Insider’s Guide: YangonAsia-Pacific | Myanmar
Myanmar: a deeply spiritual and captivating country, it’s a place that leaves an everlasting impression on those who visit. This former British colony borders India, Bangladesh China, Laos, and Thailand. Its biggest city is the former capital city of Yangon, home to 7 million people.
The country’s devotion to Buddhism is something to behold; you’ll no doubt see the gleaming, golden spire of the Shwedagon Pagoda rising above the rest of the city, the cornerstone of Buddhism in all of Myanmar. Along with traditional buildings, the urban core of Yangon is also where you’ll find the largest number of colonial-era buildings in the region. I’ve included some of the most important sights of Yangon, as well as some of my favourite places to eat in town.
Dominating the skyline of the city, this is the most revered pagoda in Myanmar and the most iconic symbol of the whole country; a beacon of Buddhism. Shining with more than 4,500 diamonds encrusted upon its stupa and endless layers of gold, it is believed that holy relics are enshrined here, including hair from the Buddha himself.
The heart of Buddhism in the country, it is surrounded by dozens of intricately decorated buildings and statues. Walk amongst local people who are praying and making offerings, and experience the true devotion of the locals here. One of the best times to visit is at night, where hordes of families and devotees flock.
Bogyoke Aung San Market (Scott Market)
Once named for the municipal commissioner in colonial times, this public market in central Yangon is a prime example of colonial architecture. The labyrinthine market sells pretty much anything: Myanmar’s handicrafts, art, gems like Burmese jade and ruby, traditional clothing, artifacts, fabrics, and more.
If you need to exchange money, you’ll find the best (black-market) rates located in jewelry shops. Of course, any good public market worth its salt offers food, and this is no exception: here you’ll find terrific food from all corners of the country. In my opinion, the best mohingya (fish curry, the national dish of Myanmar) can be found here! The market is closed on Mondays and public holidays.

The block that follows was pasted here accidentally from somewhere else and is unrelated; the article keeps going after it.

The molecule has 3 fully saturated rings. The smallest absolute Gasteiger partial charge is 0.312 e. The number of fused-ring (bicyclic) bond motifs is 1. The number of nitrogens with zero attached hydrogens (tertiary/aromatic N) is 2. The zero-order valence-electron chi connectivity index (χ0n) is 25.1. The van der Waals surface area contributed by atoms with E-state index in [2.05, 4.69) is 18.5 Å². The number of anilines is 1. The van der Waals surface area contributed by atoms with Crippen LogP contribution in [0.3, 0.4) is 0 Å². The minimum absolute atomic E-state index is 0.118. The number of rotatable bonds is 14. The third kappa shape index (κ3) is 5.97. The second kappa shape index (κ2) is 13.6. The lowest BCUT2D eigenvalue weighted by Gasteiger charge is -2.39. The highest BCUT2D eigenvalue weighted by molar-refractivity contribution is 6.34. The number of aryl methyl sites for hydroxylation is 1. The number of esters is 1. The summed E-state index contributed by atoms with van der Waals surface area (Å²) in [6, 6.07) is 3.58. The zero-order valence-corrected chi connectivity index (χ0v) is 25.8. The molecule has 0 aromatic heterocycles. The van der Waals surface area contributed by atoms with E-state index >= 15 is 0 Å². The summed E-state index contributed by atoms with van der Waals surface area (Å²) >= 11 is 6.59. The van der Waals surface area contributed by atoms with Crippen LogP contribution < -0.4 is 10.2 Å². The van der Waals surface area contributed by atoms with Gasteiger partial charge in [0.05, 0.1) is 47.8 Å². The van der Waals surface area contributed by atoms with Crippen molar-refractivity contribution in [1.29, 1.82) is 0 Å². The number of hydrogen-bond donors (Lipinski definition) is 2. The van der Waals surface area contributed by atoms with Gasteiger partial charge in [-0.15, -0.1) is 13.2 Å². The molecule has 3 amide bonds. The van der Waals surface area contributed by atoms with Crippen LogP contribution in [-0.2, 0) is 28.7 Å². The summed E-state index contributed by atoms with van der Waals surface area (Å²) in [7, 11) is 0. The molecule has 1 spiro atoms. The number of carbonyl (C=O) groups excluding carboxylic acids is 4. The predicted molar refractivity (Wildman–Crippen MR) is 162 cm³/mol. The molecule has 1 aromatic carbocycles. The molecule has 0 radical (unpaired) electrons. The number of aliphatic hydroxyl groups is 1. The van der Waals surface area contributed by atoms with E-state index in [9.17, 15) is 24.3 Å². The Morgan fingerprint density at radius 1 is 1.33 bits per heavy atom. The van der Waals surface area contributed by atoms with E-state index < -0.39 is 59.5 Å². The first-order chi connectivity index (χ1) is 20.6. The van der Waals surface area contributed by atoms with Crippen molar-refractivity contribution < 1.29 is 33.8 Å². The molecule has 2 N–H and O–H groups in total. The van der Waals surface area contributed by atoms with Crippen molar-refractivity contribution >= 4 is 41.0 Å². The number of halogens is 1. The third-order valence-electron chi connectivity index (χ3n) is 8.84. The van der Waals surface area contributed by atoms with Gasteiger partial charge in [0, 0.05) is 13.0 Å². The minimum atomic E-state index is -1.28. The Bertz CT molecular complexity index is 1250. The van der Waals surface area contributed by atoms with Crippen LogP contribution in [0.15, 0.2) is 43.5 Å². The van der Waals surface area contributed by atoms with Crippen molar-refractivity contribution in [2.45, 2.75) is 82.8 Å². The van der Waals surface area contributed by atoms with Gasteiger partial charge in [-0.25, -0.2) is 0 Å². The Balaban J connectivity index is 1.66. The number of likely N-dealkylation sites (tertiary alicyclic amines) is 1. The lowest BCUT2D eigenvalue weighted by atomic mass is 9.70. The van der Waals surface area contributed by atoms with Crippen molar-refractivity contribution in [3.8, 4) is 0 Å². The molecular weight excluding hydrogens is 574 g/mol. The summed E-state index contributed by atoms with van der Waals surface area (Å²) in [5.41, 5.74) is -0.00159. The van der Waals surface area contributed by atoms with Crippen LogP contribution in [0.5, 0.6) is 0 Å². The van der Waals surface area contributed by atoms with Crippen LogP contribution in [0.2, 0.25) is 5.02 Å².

Over 2,500 years old, this gilded stupa at the centre of Yangon is a useful landmark for navigating downtown. A key point in the city with its ever-glowing sphere, it is a rallying point for political demonstrations and politics, and as such has played a large role in contemporary Burmese politics.
Another wonderful place to people-watch. At night, as the gold reflects the evening, you’ll find a lively market here with street vendors selling all kinds of delicious Myanmar foods (which also reflect the culinary influences of neighbouring India, China, Thailand and Laos).
Some specialties to try are: Indian breads like roti & paratha, Burmese noodle salad, samosa thoke (salad) with lentil broth, samosas, sweet rice cakes in banana leaf, glutinous rice, and an incredible array of dosa (similar to a crepe), available in both sweet and savoury options and fillings!
Where to Eat
Yangon has a large Indian population and an incredible array of Indian restaurants.
This authentic North Indian restaurant is one of Yangon’s best Indian eateries, featuring great prices and a semi-formal atmosphere that caters to Yangon’s professionals and expats.
Located in the Loft Hotel, this large design-oriented restaurant also includes a bar and lounge. There is a mix of European and Asian food available here. It can also accommodate vegetarians, vegans, and gluten-free diners as well.
Reputed to be the finest restaurant in Myanmar, Le Planteur is housed in a beautiful colonial mansion overlooking Inya Lake. On the menu, you’ll find French/Indochina elements and Asian flavours, as well as cheeses and desserts to round out your meal.
Enshrined in a hundred-year-old colonial villa, this restaurant features a range of international cuisines, so depending on what you feel like, you can dine upon Burmese traditional food, Thai, Chinese or Western cuisine. The home itself is also a museum of sorts that commemorates important times in Myanmar’s history: it once served as the first office of General Aung San, Myanmar’s leader of independence (and father to Aung San Suu Kyi), among other facts. Open daily.
This chain of restaurants is known around the country, but with good prices and tasty food, it’s an excellent place to sample traditional Myanmar dishes. Although touristy, it’s still worth a visit. In the evenings, it’s nice to grab a seat on the wide open terrace for a meal.
One of the first old shop houses to be restored for public use, you can find foods from around the region, Thailand, Laos, Myanmar and Cambodia. Old colonial feel with photos of old Yangon cover the walls and is right downtown—definitely a great place to sit and have a cold drink too!